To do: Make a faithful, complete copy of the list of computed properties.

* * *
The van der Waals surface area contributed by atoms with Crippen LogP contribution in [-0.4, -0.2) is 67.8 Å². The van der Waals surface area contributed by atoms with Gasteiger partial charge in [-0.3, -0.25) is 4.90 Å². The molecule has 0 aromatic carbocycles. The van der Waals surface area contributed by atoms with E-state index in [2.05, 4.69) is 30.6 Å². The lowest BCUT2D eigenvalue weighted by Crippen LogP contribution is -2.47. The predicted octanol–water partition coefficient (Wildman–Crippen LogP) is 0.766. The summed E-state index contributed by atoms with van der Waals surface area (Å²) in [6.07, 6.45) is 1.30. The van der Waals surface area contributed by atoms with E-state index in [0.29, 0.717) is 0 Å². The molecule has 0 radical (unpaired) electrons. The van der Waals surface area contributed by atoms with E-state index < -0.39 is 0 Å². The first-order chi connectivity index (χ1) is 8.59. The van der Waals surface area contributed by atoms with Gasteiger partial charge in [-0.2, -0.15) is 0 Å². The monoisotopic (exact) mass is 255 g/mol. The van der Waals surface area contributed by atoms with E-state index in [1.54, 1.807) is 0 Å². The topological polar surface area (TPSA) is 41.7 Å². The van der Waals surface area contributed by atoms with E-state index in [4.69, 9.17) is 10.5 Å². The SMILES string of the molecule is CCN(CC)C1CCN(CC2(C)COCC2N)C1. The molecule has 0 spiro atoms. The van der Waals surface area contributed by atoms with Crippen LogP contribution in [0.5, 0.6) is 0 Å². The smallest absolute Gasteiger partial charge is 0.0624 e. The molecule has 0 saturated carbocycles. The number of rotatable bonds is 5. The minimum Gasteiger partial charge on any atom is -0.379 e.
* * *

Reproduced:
The van der Waals surface area contributed by atoms with Crippen LogP contribution in [-0.4, -0.2) is 67.8 Å². The van der Waals surface area contributed by atoms with Gasteiger partial charge in [-0.3, -0.25) is 4.90 Å². The molecule has 0 aromatic carbocycles. The van der Waals surface area contributed by atoms with E-state index in [2.05, 4.69) is 30.6 Å². The lowest BCUT2D eigenvalue weighted by Crippen LogP contribution is -2.47. The predicted octanol–water partition coefficient (Wildman–Crippen LogP) is 0.766. The summed E-state index contributed by atoms with van der Waals surface area (Å²) in [6.07, 6.45) is 1.30. The van der Waals surface area contributed by atoms with E-state index in [0.29, 0.717) is 0 Å². The molecule has 0 radical (unpaired) electrons. The van der Waals surface area contributed by atoms with E-state index < -0.39 is 0 Å². The first-order chi connectivity index (χ1) is 8.59. The van der Waals surface area contributed by atoms with Gasteiger partial charge in [-0.2, -0.15) is 0 Å². The monoisotopic (exact) mass is 255 g/mol. The van der Waals surface area contributed by atoms with E-state index in [1.54, 1.807) is 0 Å². The topological polar surface area (TPSA) is 41.7 Å². The van der Waals surface area contributed by atoms with E-state index in [4.69, 9.17) is 10.5 Å². The SMILES string of the molecule is CCN(CC)C1CCN(CC2(C)COCC2N)C1. The molecule has 0 spiro atoms. The van der Waals surface area contributed by atoms with Crippen LogP contribution in [0.5, 0.6) is 0 Å². The smallest absolute Gasteiger partial charge is 0.0624 e. The molecule has 0 saturated carbocycles. The number of rotatable bonds is 5. The minimum Gasteiger partial charge on any atom is -0.379 e.